As I stated above, there's no reason to assume that corporations are rational actors and individuals are not, in regard to income tax.

            •  Sorry, didn't see you responded... (0+ / 0-)

              Okay, so this will be my last response on this. It's become clear to me that you're either not terribly knowledgeable of economic theory and economic research or you are a conservative troll (or both, not mutually exclusive). I think I recognize your screenname from a previous trolling encounter. I know, I know...you're going to act all hurt and offended that I would make such a claim, implying that I am only saying it to avoid arguing. But, really, your last post shows that you aren't interested in dialogue. You think you are irrefutably right, and ignore my points, taking snippets out of context in order to continue to fight with me, even if it's over points I've already addressed. That behavior strongly resembles trolls I encounter in other forums, and usually, if it quacks, walks, and looks...

              Okay, so we'll just go in order here.

              Are you implying that corporations are sensitive to income tax, but people aren't?  Why would that be?
              Yes. Because businesses, particularly large businesses like corporations, respond to much different incentive structures and make decisions regarding different variables than people. This is true in both economic theory and research, so unless you believe corporations are people, friend, it should be relatively easy to understand even if you aren't familiar with economic theory. Of course, if you aren't familiar enough with economic theory to understand something from Econ 101, I'm not sure why you decided to pick a fight with me over a very specific and technical assertion about a niche aspect of economic theory...but whatever.
              Why wouldn't you discuss effective tax rates?  They're what actually matters.  There wasn't a resistance to high marginal tax rates because people only care about effective tax rates.  

              Is there some lobby that advocates high marginal (but low effective) tax rates for the wealthy?  Who would they be?

              I explained, pretty comprehensively, why marginal rates will always be higher than effective rates. It's simple math. Let's take a more concrete example to make it clearer to you (and anyone else still reading this) how marginal tax rates work and why this is true. Okay, in our fictional world we have the following tax structure on personal income:

              10k-20k = 10%
              20k-30k = 15%
              30k-40k = 20%
              50k + = 25%

              Okay, so in this world, steveholt makes 100k per year. That means steveholt's total tax burden would be 17K ([.10*10k]+[.15*10k]+[.20*10k]+[.25*50k]). steveholt's effective tax rate (in a pure world, without deductions) would be 17%. Although steveholt have income that reaches the highest marginal bracket of 25%, steveholt's effective tax rate is much lower at 17%. Of course, adding in deductions could lower it further, but, as I said before, deductions are different kinds of taxes with different incentives that require different analytic tools. Deductions are associated with some kind of consumption or investment behavior incentive (either encouraging or discouraging different market behaviors), and thereby are irrelevant to discussions about income tax rates and their effects on incentives to earn income (e.g. one's incentive for additional work is not to take advantage of a deduction on private jet depreciation write-offs. One's decision to consume a private jet with income earned may be influenced by that deduction, however).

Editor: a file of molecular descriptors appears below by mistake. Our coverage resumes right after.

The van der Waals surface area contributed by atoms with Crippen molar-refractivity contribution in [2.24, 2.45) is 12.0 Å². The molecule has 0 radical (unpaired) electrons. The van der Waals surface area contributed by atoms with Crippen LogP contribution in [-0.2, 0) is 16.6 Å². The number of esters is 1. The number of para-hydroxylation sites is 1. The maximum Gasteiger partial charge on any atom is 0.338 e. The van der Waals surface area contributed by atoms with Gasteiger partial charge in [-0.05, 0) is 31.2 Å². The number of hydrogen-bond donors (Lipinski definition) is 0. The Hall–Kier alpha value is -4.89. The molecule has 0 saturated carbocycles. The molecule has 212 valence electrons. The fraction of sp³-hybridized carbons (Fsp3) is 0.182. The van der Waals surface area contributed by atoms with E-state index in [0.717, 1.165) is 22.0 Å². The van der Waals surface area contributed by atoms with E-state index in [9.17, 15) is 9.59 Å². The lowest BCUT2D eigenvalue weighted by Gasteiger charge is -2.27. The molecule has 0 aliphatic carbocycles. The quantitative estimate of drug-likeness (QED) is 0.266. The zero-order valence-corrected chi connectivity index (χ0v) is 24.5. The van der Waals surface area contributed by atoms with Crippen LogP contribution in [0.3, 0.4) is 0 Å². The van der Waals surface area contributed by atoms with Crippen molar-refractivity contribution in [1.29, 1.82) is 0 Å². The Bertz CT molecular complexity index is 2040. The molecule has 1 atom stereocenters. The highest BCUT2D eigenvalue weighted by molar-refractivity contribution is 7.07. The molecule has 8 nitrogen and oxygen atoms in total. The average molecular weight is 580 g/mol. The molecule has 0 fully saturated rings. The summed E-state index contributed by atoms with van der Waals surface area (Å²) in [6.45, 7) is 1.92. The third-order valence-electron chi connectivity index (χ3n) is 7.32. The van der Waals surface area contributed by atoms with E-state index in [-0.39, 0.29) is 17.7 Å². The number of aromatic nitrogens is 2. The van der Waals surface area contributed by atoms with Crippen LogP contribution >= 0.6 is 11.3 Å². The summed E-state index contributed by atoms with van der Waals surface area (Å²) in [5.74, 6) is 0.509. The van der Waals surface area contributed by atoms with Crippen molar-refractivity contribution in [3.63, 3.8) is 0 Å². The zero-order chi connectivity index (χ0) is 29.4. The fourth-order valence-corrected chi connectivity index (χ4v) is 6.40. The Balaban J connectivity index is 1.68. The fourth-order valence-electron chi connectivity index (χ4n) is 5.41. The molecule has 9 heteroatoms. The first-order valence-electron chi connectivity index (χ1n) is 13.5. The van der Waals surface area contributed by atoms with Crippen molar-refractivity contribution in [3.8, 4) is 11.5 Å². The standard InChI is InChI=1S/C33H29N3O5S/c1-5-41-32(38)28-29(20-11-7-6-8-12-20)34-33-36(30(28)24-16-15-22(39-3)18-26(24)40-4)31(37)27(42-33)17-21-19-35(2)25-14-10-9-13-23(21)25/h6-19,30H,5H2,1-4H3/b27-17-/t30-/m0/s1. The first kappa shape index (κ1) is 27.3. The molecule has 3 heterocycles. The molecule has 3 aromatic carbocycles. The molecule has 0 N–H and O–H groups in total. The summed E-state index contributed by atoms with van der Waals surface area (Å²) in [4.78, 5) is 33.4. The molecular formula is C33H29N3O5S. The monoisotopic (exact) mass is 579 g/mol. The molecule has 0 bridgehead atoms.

So, given that marginal rates by definition will always be higher than effective rates, and effective rates also include tax deductions that have no impact on income earning incentives, effective rates are irrelevant when discussing the economic incentive effects of marginal taxation rates on personal income. People do not acquiesce to higher marginal rates because their effective rates are low. That will always be the case, so, by that argument, people would always acquiesce to higher marginal rates (warping effects such as political ideology aside, of course).

              So now you know how marginal income tax systems work.

              Well, yes, but once again you're using a "raise" example because there's no actual additional effort involved.  We both agree that people will accept free money up to virtually a 100% tax rate in return for neither risk nor effort on their part.  That's not really controversial.  It's also not a situation that comes up much.

              I agree that it's not controversial and is founded on economic theory. I'm glad you don't dispute it. Imagine my surprise that stating it elicited such bluster from you....